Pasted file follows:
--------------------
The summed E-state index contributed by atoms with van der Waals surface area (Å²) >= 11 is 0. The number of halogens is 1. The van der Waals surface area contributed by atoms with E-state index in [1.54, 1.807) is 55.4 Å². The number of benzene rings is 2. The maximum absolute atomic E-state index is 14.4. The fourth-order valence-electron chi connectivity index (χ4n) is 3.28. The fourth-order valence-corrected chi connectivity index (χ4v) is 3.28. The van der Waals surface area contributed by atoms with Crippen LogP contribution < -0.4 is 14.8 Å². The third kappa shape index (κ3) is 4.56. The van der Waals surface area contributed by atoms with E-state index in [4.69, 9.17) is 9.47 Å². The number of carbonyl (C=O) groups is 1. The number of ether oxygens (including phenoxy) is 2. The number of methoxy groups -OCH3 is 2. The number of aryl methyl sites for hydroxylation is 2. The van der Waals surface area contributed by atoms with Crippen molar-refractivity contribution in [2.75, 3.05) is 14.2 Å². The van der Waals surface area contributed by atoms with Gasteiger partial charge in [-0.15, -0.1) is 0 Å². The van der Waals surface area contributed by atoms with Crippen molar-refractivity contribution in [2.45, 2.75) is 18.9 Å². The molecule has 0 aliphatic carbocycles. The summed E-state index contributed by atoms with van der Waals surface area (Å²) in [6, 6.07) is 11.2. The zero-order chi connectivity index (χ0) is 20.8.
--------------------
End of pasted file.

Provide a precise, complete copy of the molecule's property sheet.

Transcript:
The summed E-state index contributed by atoms with van der Waals surface area (Å²) >= 11 is 0. The number of halogens is 1. The van der Waals surface area contributed by atoms with E-state index in [1.54, 1.807) is 55.4 Å². The number of benzene rings is 2. The maximum absolute atomic E-state index is 14.4. The fourth-order valence-electron chi connectivity index (χ4n) is 3.28. The fourth-order valence-corrected chi connectivity index (χ4v) is 3.28. The van der Waals surface area contributed by atoms with Crippen LogP contribution < -0.4 is 14.8 Å². The third kappa shape index (κ3) is 4.56. The van der Waals surface area contributed by atoms with E-state index in [4.69, 9.17) is 9.47 Å². The number of carbonyl (C=O) groups is 1. The number of ether oxygens (including phenoxy) is 2. The number of methoxy groups -OCH3 is 2. The number of aryl methyl sites for hydroxylation is 2. The van der Waals surface area contributed by atoms with Crippen molar-refractivity contribution in [2.75, 3.05) is 14.2 Å². The van der Waals surface area contributed by atoms with Gasteiger partial charge in [-0.15, -0.1) is 0 Å². The van der Waals surface area contributed by atoms with Crippen molar-refractivity contribution in [2.45, 2.75) is 18.9 Å². The molecule has 0 aliphatic carbocycles. The summed E-state index contributed by atoms with van der Waals surface area (Å²) in [6, 6.07) is 11.2. The zero-order chi connectivity index (χ0) is 20.8.